The frontrunner in the leadership contest for Britain’s Labour Party has been criticised by the media and her fellow Labour MPs for opposing late-term abortions for disabled babies.
Rebecca Long-Bailey, who is Catholic, told her local deanery before December’s General Election that she did not agree with Britain’s current law, which allows unborn babies with disabilities to be aborted up to full term. Other abortions can happen up to 24 weeks.
The Daily Telegraph quoted an unnamed “prominent backbencher” who described her views as “absolutely toxic”, while rival candidate Jess Phillips appeared to criticise her position by stating: “I always have and always will trust women to make the decisions about their bodies”.
Ms Long-Bailey’s comments were unearthed and reported by a website called The Red Roar shortly before her leadership campaign received the backing of the influential far-left campaign group Momentum. Her spokesman suggested a rival leadership team had given the comments to the website in order to derail her campaign.
Her spokesman added that the Catholic MP “unequivocally supports a woman’s right to choose” and “only ever voted in favour of extending the right to abortion.”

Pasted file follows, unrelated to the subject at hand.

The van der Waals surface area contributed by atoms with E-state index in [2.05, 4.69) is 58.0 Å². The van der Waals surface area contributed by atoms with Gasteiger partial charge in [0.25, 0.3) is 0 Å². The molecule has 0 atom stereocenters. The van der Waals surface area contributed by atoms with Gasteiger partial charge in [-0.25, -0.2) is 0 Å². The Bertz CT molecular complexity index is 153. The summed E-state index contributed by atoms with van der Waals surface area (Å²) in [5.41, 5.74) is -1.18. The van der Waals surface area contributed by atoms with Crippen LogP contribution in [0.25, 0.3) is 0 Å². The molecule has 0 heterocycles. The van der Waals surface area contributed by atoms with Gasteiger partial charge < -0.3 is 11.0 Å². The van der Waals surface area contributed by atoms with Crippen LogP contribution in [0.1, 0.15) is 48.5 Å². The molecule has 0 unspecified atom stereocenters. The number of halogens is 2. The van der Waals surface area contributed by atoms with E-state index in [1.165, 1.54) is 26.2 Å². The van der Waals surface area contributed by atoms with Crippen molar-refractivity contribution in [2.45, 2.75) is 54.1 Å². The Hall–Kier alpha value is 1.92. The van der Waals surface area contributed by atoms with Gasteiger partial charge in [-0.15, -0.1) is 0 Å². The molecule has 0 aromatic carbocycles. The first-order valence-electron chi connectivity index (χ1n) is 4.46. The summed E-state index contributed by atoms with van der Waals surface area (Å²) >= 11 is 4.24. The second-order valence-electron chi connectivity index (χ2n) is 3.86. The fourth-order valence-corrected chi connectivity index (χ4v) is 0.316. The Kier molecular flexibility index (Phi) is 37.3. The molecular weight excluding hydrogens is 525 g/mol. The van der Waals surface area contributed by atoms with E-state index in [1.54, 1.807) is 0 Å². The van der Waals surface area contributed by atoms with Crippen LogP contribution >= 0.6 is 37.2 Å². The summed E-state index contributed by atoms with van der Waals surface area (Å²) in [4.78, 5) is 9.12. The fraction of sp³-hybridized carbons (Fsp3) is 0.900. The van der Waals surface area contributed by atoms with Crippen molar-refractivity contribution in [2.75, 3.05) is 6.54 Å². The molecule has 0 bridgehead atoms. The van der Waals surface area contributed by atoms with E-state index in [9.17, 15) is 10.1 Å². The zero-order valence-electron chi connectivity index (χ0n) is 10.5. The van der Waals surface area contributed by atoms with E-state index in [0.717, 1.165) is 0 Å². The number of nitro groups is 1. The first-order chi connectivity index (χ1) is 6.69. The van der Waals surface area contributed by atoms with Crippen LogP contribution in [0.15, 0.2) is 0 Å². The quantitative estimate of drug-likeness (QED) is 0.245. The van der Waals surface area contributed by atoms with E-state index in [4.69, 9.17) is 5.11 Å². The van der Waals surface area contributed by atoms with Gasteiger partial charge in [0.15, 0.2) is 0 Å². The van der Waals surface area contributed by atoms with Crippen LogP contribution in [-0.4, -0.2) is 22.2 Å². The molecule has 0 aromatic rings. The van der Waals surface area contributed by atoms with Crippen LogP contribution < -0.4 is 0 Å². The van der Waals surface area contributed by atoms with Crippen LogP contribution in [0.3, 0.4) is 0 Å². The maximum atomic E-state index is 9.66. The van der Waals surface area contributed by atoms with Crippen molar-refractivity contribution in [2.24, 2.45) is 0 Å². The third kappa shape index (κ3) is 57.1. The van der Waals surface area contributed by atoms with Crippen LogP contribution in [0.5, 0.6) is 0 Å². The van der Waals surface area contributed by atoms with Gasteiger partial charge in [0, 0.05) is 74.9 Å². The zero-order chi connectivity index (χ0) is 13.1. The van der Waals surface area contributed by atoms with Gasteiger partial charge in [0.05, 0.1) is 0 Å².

Ms Long-Bailey made her comments in a response to questions from the Deanery of St John the Evangelist last year. She said: “It is currently legal to terminate a pregnancy up to full-term on the grounds of disability while the upper limit is 24 weeks if there is no disability.
“I personally do not agree with this position and agree with the words of the Disability Rights Commission that ‘the context in which parents choose whether to have a child should be one in which disability and non-disability are valued equally’.”
She also said that pro-lifers should be able to stand as Labour candidates, and promised to ensure the Church’s views “are heard” in any public consultation on the issue.
Her spokesman said on Thursday: “Rebecca’s response to the Deanery of Salford clarified the existing law and current Labour policy, stating that abortion procedures should be properly regulated, and that women’s reproductive rights and the decriminalisation of abortion should be maintained.”
This page is available to subscribers. Click here to sign in or get access.